Category Archives: Foundation

Building Science and Physics

I recently came across a few videos from America on the subject of building physics. They may help the self builder when trying to figure the wall system, roof design or insulation to use.

The videos are presented by Joseph Lstiburek who outlines the do’s and dont’s in a very direct manner.  He is the founder of Building Science Corporation.

In the videos he references the American method of describing heat loss which is the R value (resistance to heat loss per inch- a higher number is better) while in Europe we mainly use the U value (ease in which heat travels through an object-a lower number is better but it includes boundary air films). The R value is the thickness of the insulation divided by the K value or in the examples  presented by Joseph Lstiburek the R value of 2 of the Irish building is approximately equivalent to a U value of 0.5.

This video starts with the progress for insulating buildings in 1000 years (starting with an Irish Church) and covers the perfect wall, roof and slab and the importance of designing buildings for the climate they are situated in.

Video  (Below)

Commercial Thermal Bridging , LEED Building Problems, Water problems.

Physics Discussed (2nd law of thermodynamics)

  • Heat flow is from warm to cold
  • Moisture flow is from warm to cold
  • Moisture flow is from more to less
  • Air flow is from a higher pressure to a lower pressure
  • Gravity acts down

Quality Assurance-Figuring out what the right thing to do is

Quality Control– Executing it

The building layer order of importance for a wall, roof and slab and the importance of continuity between the layers as shown below in order of importance.

  • Water control layer
  • Air control layer
  • Vapour control
  • Thermal control

The 500 year wall-Keep the water out of it. Allow the vapour to get out from the inside or outside if it gets in. Keep the air out of the wall from the outside and inside. Put all the thermal layers on the outside and put the cladding on the outside.

He also analyses the LEED energy standard.

To Vent or not to Vent (Roofs-cold, warm and SIPS)

This video covers venting and airtightness of SIP roofs.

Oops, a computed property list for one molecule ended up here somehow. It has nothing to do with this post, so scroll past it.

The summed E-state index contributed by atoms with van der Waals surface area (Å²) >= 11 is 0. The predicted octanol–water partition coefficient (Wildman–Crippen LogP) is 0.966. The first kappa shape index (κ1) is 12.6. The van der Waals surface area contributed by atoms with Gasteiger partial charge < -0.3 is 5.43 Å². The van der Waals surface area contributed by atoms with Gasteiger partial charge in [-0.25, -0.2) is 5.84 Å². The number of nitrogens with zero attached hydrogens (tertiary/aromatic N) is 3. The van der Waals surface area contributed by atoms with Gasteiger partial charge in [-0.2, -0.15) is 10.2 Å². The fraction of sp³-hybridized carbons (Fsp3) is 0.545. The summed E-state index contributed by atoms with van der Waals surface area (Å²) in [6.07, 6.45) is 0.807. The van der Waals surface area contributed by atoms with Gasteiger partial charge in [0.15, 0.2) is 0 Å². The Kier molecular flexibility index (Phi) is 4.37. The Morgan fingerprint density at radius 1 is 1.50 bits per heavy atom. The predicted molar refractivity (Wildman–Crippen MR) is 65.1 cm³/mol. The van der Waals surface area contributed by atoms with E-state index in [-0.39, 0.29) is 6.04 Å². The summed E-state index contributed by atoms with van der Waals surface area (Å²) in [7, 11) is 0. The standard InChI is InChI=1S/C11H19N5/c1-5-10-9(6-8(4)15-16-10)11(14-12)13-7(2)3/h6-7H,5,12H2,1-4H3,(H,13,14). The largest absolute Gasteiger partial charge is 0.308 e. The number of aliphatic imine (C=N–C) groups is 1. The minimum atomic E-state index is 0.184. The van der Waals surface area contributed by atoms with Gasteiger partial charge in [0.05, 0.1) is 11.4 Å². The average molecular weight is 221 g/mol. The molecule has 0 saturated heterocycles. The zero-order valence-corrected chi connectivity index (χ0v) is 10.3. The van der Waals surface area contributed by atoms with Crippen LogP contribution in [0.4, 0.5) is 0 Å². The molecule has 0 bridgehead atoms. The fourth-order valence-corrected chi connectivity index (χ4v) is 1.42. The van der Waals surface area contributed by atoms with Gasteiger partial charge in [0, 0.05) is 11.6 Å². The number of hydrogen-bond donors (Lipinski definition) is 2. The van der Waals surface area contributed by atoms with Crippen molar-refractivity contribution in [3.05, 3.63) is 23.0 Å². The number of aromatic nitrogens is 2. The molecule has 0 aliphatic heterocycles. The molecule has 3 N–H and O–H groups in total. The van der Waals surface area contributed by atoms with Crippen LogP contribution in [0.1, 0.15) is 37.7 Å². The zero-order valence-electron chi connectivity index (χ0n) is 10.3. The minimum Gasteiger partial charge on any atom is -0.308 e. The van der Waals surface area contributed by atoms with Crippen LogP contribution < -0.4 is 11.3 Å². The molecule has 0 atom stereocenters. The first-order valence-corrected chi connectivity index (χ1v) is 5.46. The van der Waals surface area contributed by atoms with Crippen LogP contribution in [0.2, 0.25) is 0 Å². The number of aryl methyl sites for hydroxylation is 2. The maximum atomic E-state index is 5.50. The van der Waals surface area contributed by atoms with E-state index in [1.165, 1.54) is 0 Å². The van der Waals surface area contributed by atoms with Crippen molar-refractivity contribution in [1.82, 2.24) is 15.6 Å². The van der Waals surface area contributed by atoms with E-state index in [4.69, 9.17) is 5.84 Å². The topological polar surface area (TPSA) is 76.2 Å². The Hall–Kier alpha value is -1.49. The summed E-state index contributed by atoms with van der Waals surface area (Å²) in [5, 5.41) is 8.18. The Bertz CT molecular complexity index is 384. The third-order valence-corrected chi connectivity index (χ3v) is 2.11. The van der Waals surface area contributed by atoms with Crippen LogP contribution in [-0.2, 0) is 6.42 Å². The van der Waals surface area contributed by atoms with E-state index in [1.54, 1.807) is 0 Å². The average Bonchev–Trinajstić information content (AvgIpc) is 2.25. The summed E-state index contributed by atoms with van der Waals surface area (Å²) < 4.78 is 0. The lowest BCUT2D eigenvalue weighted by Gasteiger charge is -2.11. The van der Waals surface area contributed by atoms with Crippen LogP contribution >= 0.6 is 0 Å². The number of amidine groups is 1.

What happens when one uses a white roof membrane versus a black one.

Building Enclosures

Why increasing insulation is a game changer in the future . Moisture and durability issues that lie ahead because of extra insulation.


Wooden Glulam (Week 3-5)

Work progresses on the wooden frame. As other self builders attest at certain times in a self build project the build moves quickly. This is one of those times.Self Build

Overview of Self Build



Elevation-View End View

 Side View Above


Living Area
Living Area
Roof Overhang
Steel Fixings to ring beam

Side View


Panorama perspective curved view


Roof detail with wood fibre board layer

Inside View Living Area

Images courtesy of David Hughes

















Wooden Glulam (Week1-Week 2).

The arrival of the house frame is always a defining moment as it means that stage one of the concrete foundation is ready as per specification.

Self Build Passive House
Self Build Passive House

As previously mentioned a few of the reasons for selecting a glulam beam system was that it allows for a flexible open plan design in the future where internal walls can be moved. It should also simplify the air-tightness strategy and the running of services.

Frame Arrival

The first few days were spent installing the posts and brackets.

Glue-lam posts Self Build
Glu-lam wall section Passive House Self Build


Brackets on ring beam


Glelam Passive House Self Build
Internal View of structure of Passive House




Foundation (Services)

Plumbing Services

A few notes that may be helpful to the self builder when planning the services such as sink waste, cold/hot water feeds, toilet services. The layout of the foundation services necessitates the early planning of bathroom layouts and even the choice of toilets and shower outlets before the floor slab is poured.

Foundation Services-White pipes are electrical services.

We visited a local bathroom showroom and we were informed that there are a few different types of toilet systems and they require a different pipe outlet location in the floor to ensure that they will fit. One has also to be sure that the layout of the bathrooms and toilets are what you want before the slab is poured.

For the shower outlets one has to decide between the use of trays or a walk in that is tiled flush with the floor or other finish. This will necessitate different floor slab preparations.

Another factor to keep in mind is that showers or sinks that are lightly used may dry out in the pipe trap resulting in unwelcome smells. I am trying to locate a unit with a larger water trap.

For sink outlets waste pipes it is beneficial to have these mounted in the walls so that different arrangements can be facilitated later on. This necessitates the slab pipework being brought up in the centre of the partition or in the service cavity. I have tried to keep all these inside the airtight membrane.

Kitchen Services